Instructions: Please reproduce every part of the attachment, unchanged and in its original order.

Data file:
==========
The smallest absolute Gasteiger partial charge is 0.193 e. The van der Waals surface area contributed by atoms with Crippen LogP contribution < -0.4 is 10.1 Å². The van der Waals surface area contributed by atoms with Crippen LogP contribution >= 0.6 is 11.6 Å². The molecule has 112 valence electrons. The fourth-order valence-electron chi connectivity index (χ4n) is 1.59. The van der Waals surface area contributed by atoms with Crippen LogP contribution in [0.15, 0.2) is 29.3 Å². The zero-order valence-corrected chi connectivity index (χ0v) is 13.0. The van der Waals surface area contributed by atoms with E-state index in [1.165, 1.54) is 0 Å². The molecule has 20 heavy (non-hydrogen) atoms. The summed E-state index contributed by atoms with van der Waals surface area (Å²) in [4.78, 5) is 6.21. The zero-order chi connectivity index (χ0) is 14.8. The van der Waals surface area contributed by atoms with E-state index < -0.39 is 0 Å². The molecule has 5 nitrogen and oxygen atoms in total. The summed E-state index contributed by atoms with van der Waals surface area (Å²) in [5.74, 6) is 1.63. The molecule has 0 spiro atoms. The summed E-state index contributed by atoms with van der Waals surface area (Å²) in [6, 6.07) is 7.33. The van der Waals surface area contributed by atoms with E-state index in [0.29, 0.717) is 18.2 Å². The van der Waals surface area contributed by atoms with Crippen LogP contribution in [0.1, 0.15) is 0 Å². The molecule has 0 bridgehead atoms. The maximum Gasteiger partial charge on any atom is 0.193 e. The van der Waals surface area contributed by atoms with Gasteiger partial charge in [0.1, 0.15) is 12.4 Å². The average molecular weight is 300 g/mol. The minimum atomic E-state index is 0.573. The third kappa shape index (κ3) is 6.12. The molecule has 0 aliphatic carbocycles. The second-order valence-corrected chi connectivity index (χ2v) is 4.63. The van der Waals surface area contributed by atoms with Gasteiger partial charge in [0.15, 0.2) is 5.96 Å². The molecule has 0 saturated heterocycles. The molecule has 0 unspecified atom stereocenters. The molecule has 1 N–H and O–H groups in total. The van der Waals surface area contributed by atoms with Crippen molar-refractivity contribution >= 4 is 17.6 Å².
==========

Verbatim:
The smallest absolute Gasteiger partial charge is 0.193 e. The van der Waals surface area contributed by atoms with Crippen LogP contribution < -0.4 is 10.1 Å². The van der Waals surface area contributed by atoms with Crippen LogP contribution >= 0.6 is 11.6 Å². The molecule has 112 valence electrons. The fourth-order valence-electron chi connectivity index (χ4n) is 1.59. The van der Waals surface area contributed by atoms with Crippen LogP contribution in [0.15, 0.2) is 29.3 Å². The zero-order valence-corrected chi connectivity index (χ0v) is 13.0. The van der Waals surface area contributed by atoms with E-state index in [1.165, 1.54) is 0 Å². The molecule has 20 heavy (non-hydrogen) atoms. The summed E-state index contributed by atoms with van der Waals surface area (Å²) in [4.78, 5) is 6.21. The zero-order chi connectivity index (χ0) is 14.8. The van der Waals surface area contributed by atoms with E-state index < -0.39 is 0 Å². The molecule has 5 nitrogen and oxygen atoms in total. The summed E-state index contributed by atoms with van der Waals surface area (Å²) in [5.74, 6) is 1.63. The molecule has 0 spiro atoms. The summed E-state index contributed by atoms with van der Waals surface area (Å²) in [6, 6.07) is 7.33. The van der Waals surface area contributed by atoms with E-state index in [0.29, 0.717) is 18.2 Å². The van der Waals surface area contributed by atoms with Crippen LogP contribution in [0.1, 0.15) is 0 Å². The molecule has 0 bridgehead atoms. The maximum Gasteiger partial charge on any atom is 0.193 e. The van der Waals surface area contributed by atoms with Gasteiger partial charge in [0.1, 0.15) is 12.4 Å². The average molecular weight is 300 g/mol. The minimum atomic E-state index is 0.573. The third kappa shape index (κ3) is 6.12. The molecule has 0 aliphatic carbocycles. The second-order valence-corrected chi connectivity index (χ2v) is 4.63. The van der Waals surface area contributed by atoms with Gasteiger partial charge in [0.15, 0.2) is 5.96 Å². The molecule has 0 saturated heterocycles. The molecule has 0 unspecified atom stereocenters. The molecule has 1 N–H and O–H groups in total. The van der Waals surface area contributed by atoms with Crippen molar-refractivity contribution >= 4 is 17.6 Å².